One of the most iconic pieces of Roman architecture was the triumphal arch. Hundreds were built all over the former empire, but only about 50 are still standing, and very few are preserved in a good state.
The best-preserved example is the Arch of Trajan in Benevento. It was built by emperor Trajan between 114 and 117 to celebrate the victories in Dacia and the inauguration of a new road, called Via Traiana, connecting Benevento and Brindisi, an alternative road to the existing Via Appia. When the Lombards governed the town during the Middle Ages, the arch became part of the city walls, serving as a gate known as Porta Aurea (Golden Gate), but the walls were demolished in 1850, on the occasion of the visit by Pope Pius IX.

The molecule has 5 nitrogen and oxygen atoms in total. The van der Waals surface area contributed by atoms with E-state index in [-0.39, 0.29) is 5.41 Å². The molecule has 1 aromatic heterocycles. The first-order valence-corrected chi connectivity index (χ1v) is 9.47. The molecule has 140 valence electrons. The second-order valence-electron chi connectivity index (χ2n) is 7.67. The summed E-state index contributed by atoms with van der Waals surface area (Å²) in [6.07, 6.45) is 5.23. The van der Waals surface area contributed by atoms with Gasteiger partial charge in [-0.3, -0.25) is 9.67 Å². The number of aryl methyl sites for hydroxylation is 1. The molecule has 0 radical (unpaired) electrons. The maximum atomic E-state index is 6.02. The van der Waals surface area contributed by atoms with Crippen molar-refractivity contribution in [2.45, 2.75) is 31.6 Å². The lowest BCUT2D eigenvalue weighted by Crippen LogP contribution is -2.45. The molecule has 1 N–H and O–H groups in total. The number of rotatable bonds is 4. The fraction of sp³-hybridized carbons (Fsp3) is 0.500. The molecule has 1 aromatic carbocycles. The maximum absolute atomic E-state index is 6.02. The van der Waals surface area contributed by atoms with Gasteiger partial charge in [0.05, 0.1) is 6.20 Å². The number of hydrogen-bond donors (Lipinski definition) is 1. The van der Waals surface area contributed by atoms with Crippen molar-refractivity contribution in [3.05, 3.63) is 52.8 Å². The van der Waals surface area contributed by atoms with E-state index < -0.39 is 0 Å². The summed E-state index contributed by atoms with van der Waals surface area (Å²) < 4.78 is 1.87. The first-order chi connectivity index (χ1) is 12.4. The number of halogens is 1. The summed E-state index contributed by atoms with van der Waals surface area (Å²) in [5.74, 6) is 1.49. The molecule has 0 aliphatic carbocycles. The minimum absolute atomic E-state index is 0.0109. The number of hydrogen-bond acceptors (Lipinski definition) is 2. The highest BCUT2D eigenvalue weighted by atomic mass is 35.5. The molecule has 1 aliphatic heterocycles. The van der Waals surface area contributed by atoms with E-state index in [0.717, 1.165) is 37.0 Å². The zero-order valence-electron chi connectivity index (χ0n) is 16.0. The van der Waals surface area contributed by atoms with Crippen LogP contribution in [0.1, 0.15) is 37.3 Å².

|Middle Age in Caserta en es it||38km||site_izi|
|Ponti della Valle di Maddaloni||2020||32.6km||site_ao|
|Birthplace of Padre Pio||2019||9.3km||site_ao|
|18th-Century Royal Palace at Caserta with the Park, the Aqueduct of Vanvitelli, and the San Leucio Complex||1997||38.5km||site_whs|
About the source: Atlas Obscura
Atlas Obscura aims 'to inspire wonder and curiosity about the incredible world we all share'. You can contribute to their collection on their website.